Seven Deadly Questions With Chris “The Flying Fish” Fischetti


Who: Chris Fischetti
Age: 40-something
Hometown: Global Aqua Moto headquarters (aka Lake Havasu City, AZ)
Years Riding: Before the words “PWC” or “watercraft” were ever mentioned. And when the only jet skis were JetSkis. When 440/550 standups were the only thing to ride.
Years Racing: Since “Stock 440” was a racing class and Pro Stock 550 could win you $1000 on a weekend!
Recent Races: SurferCross, WORCS Motocross, Hennesseys US Paddleboard Championships, Baja 1000, Barrettt Junction Downhill LongBoard race, Quick-N-Dirty MTB, and the 2014 Mark Hahn 300.
Weapon of Choice: 550 Limited

The Watercraft Journal: Fish, what have you been up to the past few years?
CF: I have been racing everything from standup paddleboards, surfercross, motocross, downhill skateboards, and mountain biking, but there wasn’t any jet ski races that had any rules that my skis could race in – or any that even wanting any of the sport’s veterans to come and be a part of the racing! So, I had to organize my own races, re-structure all the Vintage races classes, orchestrate a full promotional effort and a PWC expo all within two months just to race my standup! But this isn’t about me – it’s all about our cool sport!

WCJ: We noticed that you raced the Mark Hahn 300 race. How long has it been since you have been in a race?
CF: Seem like forever on a PWC or standup!

WCJ: Did this bring back some memories and spark something back in you?
CF: I raced a bunch of endurance races here in the States, but the Spanish Sea-Doo distributor flew me to race their two-day event in Spain, racing up and down the coast of Mediterranean Sea. It got so rough that one of the top guys bailed and couldn’t swim fast enough to get to his runabout. They found the ski, but not the racer. Luckily a sailboat picked him up – they found him down the coast in the other direction a day later! I broke way up the coast in really big, rough surf. There were no safety boats or rescue for miles. Luckily I limped the Sea-Doo into a small beach with a local cabana food/bar. Oh yeah, there was a topless beach too. Now that was a race!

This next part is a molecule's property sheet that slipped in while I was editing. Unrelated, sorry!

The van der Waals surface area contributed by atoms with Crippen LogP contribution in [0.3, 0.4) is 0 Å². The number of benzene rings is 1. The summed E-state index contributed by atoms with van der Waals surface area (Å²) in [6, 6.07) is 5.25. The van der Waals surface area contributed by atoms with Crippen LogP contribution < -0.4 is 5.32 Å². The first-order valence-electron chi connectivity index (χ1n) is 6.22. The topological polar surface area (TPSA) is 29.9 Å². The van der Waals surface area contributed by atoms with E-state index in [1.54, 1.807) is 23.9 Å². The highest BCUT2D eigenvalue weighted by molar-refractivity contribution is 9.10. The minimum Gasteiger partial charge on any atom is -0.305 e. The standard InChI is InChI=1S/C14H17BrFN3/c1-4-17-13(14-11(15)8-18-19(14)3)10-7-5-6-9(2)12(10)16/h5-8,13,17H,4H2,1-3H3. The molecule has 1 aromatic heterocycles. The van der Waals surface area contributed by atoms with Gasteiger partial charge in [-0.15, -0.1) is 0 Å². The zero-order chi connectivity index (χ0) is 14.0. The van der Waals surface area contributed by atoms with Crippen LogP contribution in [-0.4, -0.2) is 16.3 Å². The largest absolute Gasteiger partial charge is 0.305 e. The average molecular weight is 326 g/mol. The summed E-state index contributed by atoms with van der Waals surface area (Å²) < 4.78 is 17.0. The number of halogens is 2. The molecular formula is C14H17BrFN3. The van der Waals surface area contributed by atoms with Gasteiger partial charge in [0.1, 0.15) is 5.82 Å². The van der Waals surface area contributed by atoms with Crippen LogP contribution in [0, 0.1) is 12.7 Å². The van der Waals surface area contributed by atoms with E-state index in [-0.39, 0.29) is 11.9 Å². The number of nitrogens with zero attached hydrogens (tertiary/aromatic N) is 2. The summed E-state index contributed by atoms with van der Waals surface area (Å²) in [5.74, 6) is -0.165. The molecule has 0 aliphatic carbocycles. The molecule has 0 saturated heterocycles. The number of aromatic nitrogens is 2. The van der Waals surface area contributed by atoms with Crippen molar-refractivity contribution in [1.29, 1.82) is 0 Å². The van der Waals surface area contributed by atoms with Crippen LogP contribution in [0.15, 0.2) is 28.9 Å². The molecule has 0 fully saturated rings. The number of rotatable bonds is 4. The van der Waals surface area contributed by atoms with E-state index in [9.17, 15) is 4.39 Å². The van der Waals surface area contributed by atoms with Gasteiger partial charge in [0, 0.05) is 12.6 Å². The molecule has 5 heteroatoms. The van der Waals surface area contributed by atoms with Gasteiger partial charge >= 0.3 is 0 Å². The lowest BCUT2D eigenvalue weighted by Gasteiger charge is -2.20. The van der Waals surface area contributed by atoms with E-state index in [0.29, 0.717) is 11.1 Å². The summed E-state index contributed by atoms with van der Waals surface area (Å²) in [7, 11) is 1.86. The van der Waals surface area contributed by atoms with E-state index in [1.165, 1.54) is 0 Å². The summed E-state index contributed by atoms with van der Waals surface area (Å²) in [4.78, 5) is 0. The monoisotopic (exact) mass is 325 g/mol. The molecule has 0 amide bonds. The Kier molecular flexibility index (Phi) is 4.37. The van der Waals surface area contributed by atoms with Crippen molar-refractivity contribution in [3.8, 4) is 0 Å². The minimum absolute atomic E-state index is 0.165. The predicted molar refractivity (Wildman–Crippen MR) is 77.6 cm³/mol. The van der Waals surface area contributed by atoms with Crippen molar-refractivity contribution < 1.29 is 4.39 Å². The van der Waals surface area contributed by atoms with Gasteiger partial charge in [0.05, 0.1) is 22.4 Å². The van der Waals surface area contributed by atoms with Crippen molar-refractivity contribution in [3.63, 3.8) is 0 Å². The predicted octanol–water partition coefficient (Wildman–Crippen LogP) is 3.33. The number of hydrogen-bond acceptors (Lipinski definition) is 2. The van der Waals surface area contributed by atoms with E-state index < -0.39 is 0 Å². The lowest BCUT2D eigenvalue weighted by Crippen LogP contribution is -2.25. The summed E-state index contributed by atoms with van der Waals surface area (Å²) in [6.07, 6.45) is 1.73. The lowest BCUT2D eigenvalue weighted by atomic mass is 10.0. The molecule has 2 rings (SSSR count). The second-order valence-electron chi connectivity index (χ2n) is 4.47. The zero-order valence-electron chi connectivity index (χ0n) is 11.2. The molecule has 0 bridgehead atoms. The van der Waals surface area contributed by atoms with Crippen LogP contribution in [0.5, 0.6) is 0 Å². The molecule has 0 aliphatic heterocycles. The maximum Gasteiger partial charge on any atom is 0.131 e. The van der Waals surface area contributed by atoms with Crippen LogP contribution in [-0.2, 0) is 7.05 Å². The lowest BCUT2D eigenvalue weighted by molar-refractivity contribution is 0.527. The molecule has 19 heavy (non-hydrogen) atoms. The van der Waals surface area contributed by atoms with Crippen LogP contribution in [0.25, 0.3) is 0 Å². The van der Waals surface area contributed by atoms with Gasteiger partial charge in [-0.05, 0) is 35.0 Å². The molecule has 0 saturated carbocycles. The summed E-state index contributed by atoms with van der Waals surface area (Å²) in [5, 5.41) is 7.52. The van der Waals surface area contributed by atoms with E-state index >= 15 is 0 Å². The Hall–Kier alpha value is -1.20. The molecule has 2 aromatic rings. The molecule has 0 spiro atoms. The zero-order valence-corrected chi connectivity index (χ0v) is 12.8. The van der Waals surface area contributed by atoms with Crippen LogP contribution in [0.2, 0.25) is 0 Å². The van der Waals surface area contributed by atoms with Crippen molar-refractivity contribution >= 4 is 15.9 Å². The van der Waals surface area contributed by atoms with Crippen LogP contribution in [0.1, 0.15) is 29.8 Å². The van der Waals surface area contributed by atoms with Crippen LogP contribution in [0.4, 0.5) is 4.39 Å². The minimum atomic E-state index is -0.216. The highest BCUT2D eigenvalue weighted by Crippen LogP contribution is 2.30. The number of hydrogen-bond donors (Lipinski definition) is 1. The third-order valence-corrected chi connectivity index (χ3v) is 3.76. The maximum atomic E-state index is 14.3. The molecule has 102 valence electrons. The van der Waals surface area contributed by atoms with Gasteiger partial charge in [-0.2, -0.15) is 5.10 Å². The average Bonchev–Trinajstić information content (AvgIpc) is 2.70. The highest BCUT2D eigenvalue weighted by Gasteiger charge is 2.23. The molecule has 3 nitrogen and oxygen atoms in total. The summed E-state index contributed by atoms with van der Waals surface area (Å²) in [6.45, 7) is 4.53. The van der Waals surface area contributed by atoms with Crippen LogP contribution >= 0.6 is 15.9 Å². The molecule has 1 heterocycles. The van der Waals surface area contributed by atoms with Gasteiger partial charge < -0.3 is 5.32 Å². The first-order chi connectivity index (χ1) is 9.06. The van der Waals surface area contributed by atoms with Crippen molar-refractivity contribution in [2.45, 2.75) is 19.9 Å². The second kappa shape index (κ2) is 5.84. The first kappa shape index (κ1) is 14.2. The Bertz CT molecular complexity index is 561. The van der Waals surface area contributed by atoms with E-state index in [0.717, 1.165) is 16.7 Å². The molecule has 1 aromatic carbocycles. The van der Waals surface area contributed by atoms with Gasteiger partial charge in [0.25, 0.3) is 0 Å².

WCJ: Tell us about the Aqua Moto Grand Prix race happening in Lake Havasu on May 3-4.
CF: We’re pairing up Lucas drag boats and vintage jet ski racing in Lake Havasu. It’s gonna be where tan lines meet the starting lines of high speed lake and beach action! It’s going to be a small, fun and professional race. I’ve got K38 as my safety team. We’ll have awards, prizes, and cool pre- and after parties. It’ll be in front of thousands of spectators. I know it is the same time as the Parker, AZ PWC race, but I had this opportunity to put the sport of jet ski racing in front of a large crowd with a professional and established racing organization and the chance of getting exposure outside our industry.

Chris beamed, “Many people came to Lake Havasu to see the world’s best racers, but they also came for the fun and lifestyle – just like a tailgate party at the big game. I helped promote the infamous desert party, which helped create the world’s best PWC race into an yearly destination world event.”

WCJ: What are you planning to accomplish with this one time event?